In 2006 we advocated for community wide WiFi access in multiple states. In 2008 we helped launch 1:1 technology in over 22 countries. In 2010 we helped teachers and leaders on six continents understand that technology in education is not about route learning and skill/drill but about depth and production. Too bad all the good didn’t scale. In 2020 we sadly realized that few were really using technology. In fact we saw that most hadn’t even covered the minimal expectations of accessibility. We found ourselves dumbfounded that the hard work had not been universally tended to. Hard work that truly has one important beneficiary: our kids.
The hard work isn’t about huge, unattainable ideas. Hard work is about looking at the world in which our children live and being good stewards of their growth. Their growth as capable, empathetic humans in a world that can either be torn apart or empowered by the technology that surrounds us. Hard work is about finding the connection between what we know and growing through learning about what we do not.
I’m not sure where the wheels fell of the bus. I don’t know if it was misunderstandings about what technology is really for in education (hint: binge watching Netflix and You Tube is not it). I don’t know if we just became too app happy, grabbing for what is cool instead of what drives deep learning for our kids. I don’t know if we just got so overwhelmed with the politics of education in the United States that we lost our sense of duty. I don’t know if technology became the next hot potato that was all to easy to dismiss (fear is so much easier to ignite in others than understanding).
I wonder though if the way technology has been mishandled, hidden, disempowered, etc. is just one tangible example of our overall failure to create the schools our kids truly need (rather than the schools adults are cozy with).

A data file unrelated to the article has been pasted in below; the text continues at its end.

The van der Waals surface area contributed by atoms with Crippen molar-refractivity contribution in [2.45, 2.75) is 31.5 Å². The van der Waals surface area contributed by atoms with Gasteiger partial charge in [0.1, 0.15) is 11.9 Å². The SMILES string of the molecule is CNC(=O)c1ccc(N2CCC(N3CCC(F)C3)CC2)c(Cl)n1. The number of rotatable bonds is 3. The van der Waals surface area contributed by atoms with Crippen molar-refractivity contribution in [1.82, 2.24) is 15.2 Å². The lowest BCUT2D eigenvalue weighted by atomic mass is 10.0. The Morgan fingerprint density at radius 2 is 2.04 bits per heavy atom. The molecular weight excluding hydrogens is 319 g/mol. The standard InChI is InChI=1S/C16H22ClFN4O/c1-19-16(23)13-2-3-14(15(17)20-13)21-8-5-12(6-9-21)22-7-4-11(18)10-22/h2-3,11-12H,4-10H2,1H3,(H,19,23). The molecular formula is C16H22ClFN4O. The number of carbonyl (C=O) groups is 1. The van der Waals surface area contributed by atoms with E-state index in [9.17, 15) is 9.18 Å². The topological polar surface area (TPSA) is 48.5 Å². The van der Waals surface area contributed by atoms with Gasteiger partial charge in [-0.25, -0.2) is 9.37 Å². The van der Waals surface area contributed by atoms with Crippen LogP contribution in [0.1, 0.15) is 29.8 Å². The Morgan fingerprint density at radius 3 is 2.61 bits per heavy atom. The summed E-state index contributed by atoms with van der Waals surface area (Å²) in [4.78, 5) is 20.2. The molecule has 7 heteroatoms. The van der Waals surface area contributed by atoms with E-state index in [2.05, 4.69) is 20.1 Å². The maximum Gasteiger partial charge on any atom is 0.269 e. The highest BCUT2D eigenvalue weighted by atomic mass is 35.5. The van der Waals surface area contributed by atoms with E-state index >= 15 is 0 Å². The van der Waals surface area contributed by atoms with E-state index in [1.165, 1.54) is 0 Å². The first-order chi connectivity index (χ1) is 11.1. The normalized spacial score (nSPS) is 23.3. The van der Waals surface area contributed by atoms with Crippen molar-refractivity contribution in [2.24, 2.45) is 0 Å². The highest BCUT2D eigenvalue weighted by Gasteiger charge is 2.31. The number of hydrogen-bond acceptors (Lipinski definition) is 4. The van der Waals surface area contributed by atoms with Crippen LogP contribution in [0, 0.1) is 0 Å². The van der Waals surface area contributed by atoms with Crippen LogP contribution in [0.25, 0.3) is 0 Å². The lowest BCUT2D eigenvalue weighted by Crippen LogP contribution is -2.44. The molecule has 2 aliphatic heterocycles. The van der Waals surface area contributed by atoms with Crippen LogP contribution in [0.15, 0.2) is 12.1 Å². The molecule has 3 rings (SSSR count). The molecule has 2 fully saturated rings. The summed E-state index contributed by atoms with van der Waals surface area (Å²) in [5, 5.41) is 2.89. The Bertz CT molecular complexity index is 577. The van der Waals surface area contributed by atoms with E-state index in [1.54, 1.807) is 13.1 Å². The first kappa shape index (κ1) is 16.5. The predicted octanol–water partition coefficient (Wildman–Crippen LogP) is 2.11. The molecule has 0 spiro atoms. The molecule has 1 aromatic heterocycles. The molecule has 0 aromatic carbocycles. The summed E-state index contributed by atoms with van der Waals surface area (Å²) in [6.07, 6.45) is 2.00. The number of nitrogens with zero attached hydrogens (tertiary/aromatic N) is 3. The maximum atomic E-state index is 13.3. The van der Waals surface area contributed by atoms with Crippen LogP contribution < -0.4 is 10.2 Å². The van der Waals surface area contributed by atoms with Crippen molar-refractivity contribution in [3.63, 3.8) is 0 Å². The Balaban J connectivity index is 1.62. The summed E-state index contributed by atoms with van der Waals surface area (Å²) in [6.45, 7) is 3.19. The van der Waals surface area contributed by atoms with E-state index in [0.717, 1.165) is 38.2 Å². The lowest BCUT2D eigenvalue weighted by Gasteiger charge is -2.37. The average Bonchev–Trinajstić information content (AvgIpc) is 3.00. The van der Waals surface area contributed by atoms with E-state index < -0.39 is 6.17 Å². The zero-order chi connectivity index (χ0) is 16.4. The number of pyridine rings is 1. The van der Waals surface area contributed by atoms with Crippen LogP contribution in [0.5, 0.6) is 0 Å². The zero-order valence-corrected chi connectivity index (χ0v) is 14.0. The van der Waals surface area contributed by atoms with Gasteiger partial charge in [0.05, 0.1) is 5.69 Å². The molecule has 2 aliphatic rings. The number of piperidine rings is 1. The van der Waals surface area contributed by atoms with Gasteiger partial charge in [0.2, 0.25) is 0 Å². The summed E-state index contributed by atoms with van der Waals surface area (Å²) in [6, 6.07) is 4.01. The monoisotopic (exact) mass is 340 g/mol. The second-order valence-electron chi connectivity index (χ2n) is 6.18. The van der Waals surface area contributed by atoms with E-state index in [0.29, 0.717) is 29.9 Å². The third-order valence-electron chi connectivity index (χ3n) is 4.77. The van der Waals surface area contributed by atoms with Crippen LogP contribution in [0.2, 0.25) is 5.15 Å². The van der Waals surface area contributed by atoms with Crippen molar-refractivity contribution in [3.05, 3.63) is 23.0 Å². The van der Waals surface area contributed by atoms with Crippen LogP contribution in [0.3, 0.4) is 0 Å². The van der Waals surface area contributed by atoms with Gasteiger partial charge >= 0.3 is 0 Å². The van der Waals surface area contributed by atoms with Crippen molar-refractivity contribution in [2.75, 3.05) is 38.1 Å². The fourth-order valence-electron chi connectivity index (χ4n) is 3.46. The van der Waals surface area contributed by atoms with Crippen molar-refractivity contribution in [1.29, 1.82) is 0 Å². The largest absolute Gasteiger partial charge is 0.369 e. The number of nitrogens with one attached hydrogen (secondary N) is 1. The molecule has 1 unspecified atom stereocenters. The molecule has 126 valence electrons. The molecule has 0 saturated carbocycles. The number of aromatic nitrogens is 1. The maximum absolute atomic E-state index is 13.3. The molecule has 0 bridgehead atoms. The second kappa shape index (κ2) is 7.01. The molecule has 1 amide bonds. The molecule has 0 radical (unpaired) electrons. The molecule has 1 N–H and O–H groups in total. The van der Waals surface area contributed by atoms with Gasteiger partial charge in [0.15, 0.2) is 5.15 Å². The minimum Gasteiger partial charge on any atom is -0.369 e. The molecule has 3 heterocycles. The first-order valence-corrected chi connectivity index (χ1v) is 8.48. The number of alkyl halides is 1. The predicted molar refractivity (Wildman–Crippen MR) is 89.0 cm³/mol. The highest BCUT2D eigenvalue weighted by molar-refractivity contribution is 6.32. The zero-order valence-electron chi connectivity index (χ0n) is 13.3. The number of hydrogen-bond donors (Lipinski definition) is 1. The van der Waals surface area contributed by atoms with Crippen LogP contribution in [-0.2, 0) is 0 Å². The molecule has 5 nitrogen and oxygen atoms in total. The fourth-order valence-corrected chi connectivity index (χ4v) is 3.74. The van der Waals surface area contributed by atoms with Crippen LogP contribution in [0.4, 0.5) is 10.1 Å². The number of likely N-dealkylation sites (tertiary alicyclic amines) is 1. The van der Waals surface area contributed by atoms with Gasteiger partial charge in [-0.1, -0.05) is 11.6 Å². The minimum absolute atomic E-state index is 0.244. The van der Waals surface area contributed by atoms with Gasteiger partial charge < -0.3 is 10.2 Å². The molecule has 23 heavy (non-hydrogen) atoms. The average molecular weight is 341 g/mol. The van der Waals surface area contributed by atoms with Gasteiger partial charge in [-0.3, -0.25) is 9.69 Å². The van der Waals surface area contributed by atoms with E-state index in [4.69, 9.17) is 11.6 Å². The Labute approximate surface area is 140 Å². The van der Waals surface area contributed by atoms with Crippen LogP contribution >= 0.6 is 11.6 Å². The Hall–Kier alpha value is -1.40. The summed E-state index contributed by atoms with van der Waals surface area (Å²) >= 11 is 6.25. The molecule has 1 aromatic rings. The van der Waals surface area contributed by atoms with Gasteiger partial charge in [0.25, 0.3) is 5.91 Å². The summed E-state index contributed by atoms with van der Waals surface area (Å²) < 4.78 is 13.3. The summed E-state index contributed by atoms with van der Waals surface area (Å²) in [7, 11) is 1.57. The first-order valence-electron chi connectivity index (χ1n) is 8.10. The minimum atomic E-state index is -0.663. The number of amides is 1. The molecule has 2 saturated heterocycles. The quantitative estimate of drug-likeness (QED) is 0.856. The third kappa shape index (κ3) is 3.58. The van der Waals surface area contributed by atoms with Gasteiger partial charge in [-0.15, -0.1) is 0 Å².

I do know that it’s time for a comeuppance. It’s time for parents to stop focusing on test scores and it’s time for schools to stop relying on those scores to demonstrate value. It is time for us to decide what we want our world to be made of: those that are only capable of facts and figures or those who become doers and thinkers and makers (the later aren’t easily replaced by technology). It is time for us to find our humanity and our purpose.
We always tell our kids to not compare themselves to others yet that is what our education systems have become. Our schools feign excellence, our universities boast false claims, our states banter about commitment to children and boast efforts to develop a steady workforce. Through all of it there are comparisons. One child to another. One school to another. One college to another. Yet through all of it there is lacking expectation. When we can say we are the best with nothing but a number we have readied ourselves to being taken out. When we are beholden to a source of accountability rather then ourselves it weakens us (and nothing more).
Should we expect that our children flourish just because they go to school? Should we expect our home values to be maintained just because our kids pass tests? Should we nurture competition or confidence? Should we meet simple, tangible demands for equity (like we have done with technology) while we work on the hard stuff?
Education is still reeling from the slap in the face that came with COVID-19. Will education continue to manage the shortcomings that an unexpected virus shone a light on? Or will education lead and show our country what it is made of? We have innovators in every district that can lift this rock of mediocrity. Will they be silenced more or given a megaphone to rally real change?
Nothing good ever came from playing it safe, changing “just a little,” hiding or downplaying innovation so there is comfort, or lying about your purpose when your grandiose vision isn’t alive in practice. The managers will be the downfall of education; the true heroes of the deteriorating system of education that we currently live with complacently.
It is time for us to realize that we have failed our children with our inaction. It is time for us to look around and acknowledge what we are not doing for all children. It is time for a comeuppance in education.
If the work of education continues to be more about being right than doing right, our country will never be great again. I’m not okay with that.
Dr. Britten is a long time advocate, activist, and leader in education. You can follow her online at jodybritten.com